A single sentence on the page is worth a thousand great ideas left unwritten
Tell me what you think. Do you like my stories? Do you disagree with my musings on random topics? Do you want to offer me a publishing contract? No matter what, I'd love to hear from you. Email me on: email@example.com.
You'll find some of my published stories (and a few unpublished ones) here, along with some unfiltered musings on whatever happens to grab my attention on any given day.
A few years ago I was on holiday in the US and, having been travelling around for about a month, decided that I needed a haircut. I was staying on a small island at the time and there was only one barber. It was the first time I had been to a barber shop with no mirrors for the customers to see what was being done to them. When I got back to my hotel, I realised why. 'Tony' was closing the shop early that day so he could take a boat to the mainland and play golf. And that's where this story began to form in my mind.
Mainly short stories and flash fiction
Some reportage plus some thoughts on communications and other business topics
Some of my work has appeared in books - here's where you can buy them
Working with words
When I was ten, in my final year of primary school, my class teacher, the wonderful, inspirational Mr Batten, asked everyone in the class what they wanted to be.
When I declared that I wanted to be a writer, he said: That's a very admirable ambition but you'll never make any money out of it.
He was half right. Writing fiction hasn't paid for that chalet in the French Alps (yet) but that's not why I write it. But I've been making a living from writing ever since I left school - reviews, articles, speeches, reports, and even a few (forgettable) songs. In the past year I've completed two novels and I'm working on my third. And, as you'll see if you can spare a bit of time to browse this site, I've also been busy producing short stories, non-fiction and the occasional blog piece when something piques my interest. I hope you'll enjoy at least some of what you read here and please do get in touch and let me know what you think.
Have you ever met a writer and wondered how they got to be that way*?
It's amazing the difference a teacher can make to your life. At primary school, my final class teacher, John Batten, encouraged me to plunder the school library, sometimes reading several books in a week, and gave free rein to my imagination as I filled my exercise books with stories. Along with my mother, whose dedication ensured that by the time I attended school at the age of five I was already reading books intended for children twice my age, Mr Batten is the reason I became a writer.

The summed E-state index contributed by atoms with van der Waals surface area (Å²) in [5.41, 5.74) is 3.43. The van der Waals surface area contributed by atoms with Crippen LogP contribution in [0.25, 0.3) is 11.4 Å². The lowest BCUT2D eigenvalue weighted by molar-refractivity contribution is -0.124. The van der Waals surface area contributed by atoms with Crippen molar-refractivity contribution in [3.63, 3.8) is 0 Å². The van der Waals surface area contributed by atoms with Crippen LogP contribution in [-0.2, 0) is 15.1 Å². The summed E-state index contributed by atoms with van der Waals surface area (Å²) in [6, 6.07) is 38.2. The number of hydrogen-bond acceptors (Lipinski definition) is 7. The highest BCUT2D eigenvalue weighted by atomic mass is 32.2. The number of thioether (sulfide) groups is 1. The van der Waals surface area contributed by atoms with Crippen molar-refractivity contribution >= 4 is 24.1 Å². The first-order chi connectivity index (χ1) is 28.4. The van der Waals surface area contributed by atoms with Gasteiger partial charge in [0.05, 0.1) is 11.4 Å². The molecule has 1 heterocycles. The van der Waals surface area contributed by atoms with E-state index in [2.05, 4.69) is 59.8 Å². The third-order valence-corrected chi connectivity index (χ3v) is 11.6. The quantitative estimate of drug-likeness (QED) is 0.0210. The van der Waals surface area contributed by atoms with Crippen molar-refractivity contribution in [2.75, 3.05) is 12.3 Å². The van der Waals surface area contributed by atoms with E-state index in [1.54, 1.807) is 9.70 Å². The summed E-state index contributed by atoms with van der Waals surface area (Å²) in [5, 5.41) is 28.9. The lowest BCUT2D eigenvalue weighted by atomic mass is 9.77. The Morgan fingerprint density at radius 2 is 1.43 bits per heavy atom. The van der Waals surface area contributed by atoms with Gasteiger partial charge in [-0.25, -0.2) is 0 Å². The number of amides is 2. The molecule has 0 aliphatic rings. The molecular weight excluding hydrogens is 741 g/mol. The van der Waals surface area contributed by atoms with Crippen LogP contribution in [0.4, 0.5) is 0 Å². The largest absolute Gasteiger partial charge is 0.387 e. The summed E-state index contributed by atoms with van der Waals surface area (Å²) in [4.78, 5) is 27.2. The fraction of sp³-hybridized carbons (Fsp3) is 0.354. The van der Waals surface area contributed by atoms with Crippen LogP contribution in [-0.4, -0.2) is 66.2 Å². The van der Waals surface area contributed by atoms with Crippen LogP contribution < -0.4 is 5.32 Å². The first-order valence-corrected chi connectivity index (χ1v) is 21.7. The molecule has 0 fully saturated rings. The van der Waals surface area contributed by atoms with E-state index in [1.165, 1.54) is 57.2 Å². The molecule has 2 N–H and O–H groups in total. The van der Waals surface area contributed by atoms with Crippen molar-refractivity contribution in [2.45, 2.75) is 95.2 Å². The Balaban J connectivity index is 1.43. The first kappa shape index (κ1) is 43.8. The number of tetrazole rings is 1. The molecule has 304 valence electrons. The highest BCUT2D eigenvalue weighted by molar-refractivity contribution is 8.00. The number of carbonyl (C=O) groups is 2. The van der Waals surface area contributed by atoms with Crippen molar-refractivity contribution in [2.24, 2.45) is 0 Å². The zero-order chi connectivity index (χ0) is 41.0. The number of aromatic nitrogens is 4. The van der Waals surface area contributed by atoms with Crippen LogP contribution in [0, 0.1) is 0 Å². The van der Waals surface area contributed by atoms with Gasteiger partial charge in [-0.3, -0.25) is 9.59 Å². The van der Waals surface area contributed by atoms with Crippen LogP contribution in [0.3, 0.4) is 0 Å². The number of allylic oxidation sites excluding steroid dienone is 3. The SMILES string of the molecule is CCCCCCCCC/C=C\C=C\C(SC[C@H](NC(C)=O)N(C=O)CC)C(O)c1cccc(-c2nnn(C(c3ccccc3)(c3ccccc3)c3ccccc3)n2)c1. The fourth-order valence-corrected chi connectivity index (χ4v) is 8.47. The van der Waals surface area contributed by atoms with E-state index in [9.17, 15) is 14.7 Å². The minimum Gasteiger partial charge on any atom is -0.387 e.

If Mr Batten lit a creative spark in me, the teachers at my secondary school seemed determined to snuff it out, along with any other demonstration of creativity, imagination or independent thought. Failing my exams as the school failed me, I got out as soon as I could and talked my way into a dogsbody job on a music magazine, where the rewards for unsocial hours, terrible pay and a foul-mouthed boss included tickets to gigs, an armload of free records and the opportunity to see my name in print. (If Rick Wakeman's reading this, sorry for the terrible review.)
Fast forward a few years and I'm writing about the fashion business - with the emphasis firmly on the business side; I still have no interest in fashion - and going to catwalk shows, being taken on factory tours and interviewing the likes of cutting-edge designer, Katharine Hamnett, one day and pillar of the establishment, Monty Moss the next.
After that, it was off to what journalists call The Dark Side - corporate PR - where my most satisfactory achievements were successfully translating the bilge produced by people far cleverer and better-paid than me into language that journalists and other normal people could understand.
That kept me gainfully employed until one chilly morning when, on my way into the office, I learned the very painful way that vans and bicycles don't always play together nicely. A stay in hospital, some surgery and some physiotherapy, plus several months on crutches followed, at which point I realised my life needed to be re-focused a little.
Since then, I've been a bit of a hired pen and occasionally parachuted into ailing PR departments to provide some extra muscle, while spending as much time as possible writing for enjoyment. Some of the results are here and I hope you enjoy them too.
What do I do when I'm not writing? I still love cycling, mainly solo touring (UK, Europe, USA) and long-distance events (I've completed the 1200km Paris-Brest-Paris three times and the 1400km London-Edinburgh-London twice). I claim to play the guitar; my family may disagree; and, of course, my idea of a perfect afternoon or evening is a comfortable chair and a good book.